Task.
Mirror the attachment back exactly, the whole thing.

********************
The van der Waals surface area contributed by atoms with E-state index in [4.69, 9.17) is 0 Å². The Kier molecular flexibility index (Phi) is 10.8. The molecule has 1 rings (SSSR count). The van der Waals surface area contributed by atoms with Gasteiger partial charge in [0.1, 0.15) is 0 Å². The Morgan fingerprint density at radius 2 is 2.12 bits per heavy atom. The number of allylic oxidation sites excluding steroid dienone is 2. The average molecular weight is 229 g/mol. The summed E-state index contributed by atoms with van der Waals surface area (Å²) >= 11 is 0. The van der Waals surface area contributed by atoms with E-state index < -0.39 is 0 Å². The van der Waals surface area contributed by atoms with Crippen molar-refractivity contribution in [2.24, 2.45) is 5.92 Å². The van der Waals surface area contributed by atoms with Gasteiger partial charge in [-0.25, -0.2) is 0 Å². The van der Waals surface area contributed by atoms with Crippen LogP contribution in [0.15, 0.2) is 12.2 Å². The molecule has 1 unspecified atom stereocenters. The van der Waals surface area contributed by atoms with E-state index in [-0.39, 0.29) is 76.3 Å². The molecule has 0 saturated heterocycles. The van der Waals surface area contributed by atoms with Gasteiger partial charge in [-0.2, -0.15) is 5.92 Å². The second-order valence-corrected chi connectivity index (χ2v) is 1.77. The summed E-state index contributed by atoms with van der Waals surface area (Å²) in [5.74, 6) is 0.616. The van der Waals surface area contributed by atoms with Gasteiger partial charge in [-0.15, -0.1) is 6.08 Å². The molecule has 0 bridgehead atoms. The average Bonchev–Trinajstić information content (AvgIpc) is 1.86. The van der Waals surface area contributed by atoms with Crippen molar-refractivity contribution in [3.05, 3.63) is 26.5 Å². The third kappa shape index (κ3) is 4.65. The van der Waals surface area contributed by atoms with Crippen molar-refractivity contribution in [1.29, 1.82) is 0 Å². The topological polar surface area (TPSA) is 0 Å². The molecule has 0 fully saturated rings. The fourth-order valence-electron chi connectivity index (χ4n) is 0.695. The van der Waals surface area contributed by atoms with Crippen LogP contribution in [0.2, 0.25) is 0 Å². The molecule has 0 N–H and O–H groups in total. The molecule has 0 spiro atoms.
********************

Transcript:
The van der Waals surface area contributed by atoms with E-state index in [4.69, 9.17) is 0 Å². The Kier molecular flexibility index (Phi) is 10.8. The molecule has 1 rings (SSSR count). The van der Waals surface area contributed by atoms with Gasteiger partial charge in [0.1, 0.15) is 0 Å². The Morgan fingerprint density at radius 2 is 2.12 bits per heavy atom. The number of allylic oxidation sites excluding steroid dienone is 2. The average molecular weight is 229 g/mol. The summed E-state index contributed by atoms with van der Waals surface area (Å²) >= 11 is 0. The van der Waals surface area contributed by atoms with E-state index < -0.39 is 0 Å². The van der Waals surface area contributed by atoms with Crippen molar-refractivity contribution in [2.24, 2.45) is 5.92 Å². The van der Waals surface area contributed by atoms with Gasteiger partial charge in [-0.25, -0.2) is 0 Å². The van der Waals surface area contributed by atoms with Crippen LogP contribution in [0.15, 0.2) is 12.2 Å². The molecule has 1 unspecified atom stereocenters. The van der Waals surface area contributed by atoms with E-state index in [-0.39, 0.29) is 76.3 Å². The molecule has 0 saturated heterocycles. The van der Waals surface area contributed by atoms with Gasteiger partial charge in [-0.2, -0.15) is 5.92 Å². The second-order valence-corrected chi connectivity index (χ2v) is 1.77. The summed E-state index contributed by atoms with van der Waals surface area (Å²) in [5.74, 6) is 0.616. The van der Waals surface area contributed by atoms with Gasteiger partial charge in [-0.15, -0.1) is 6.08 Å². The molecule has 0 bridgehead atoms. The average Bonchev–Trinajstić information content (AvgIpc) is 1.86. The van der Waals surface area contributed by atoms with Crippen molar-refractivity contribution in [3.05, 3.63) is 26.5 Å². The third kappa shape index (κ3) is 4.65. The van der Waals surface area contributed by atoms with Crippen molar-refractivity contribution in [1.29, 1.82) is 0 Å². The topological polar surface area (TPSA) is 0 Å². The molecule has 0 fully saturated rings. The fourth-order valence-electron chi connectivity index (χ4n) is 0.695. The van der Waals surface area contributed by atoms with Crippen LogP contribution in [0.2, 0.25) is 0 Å². The molecule has 0 N–H and O–H groups in total. The molecule has 0 spiro atoms.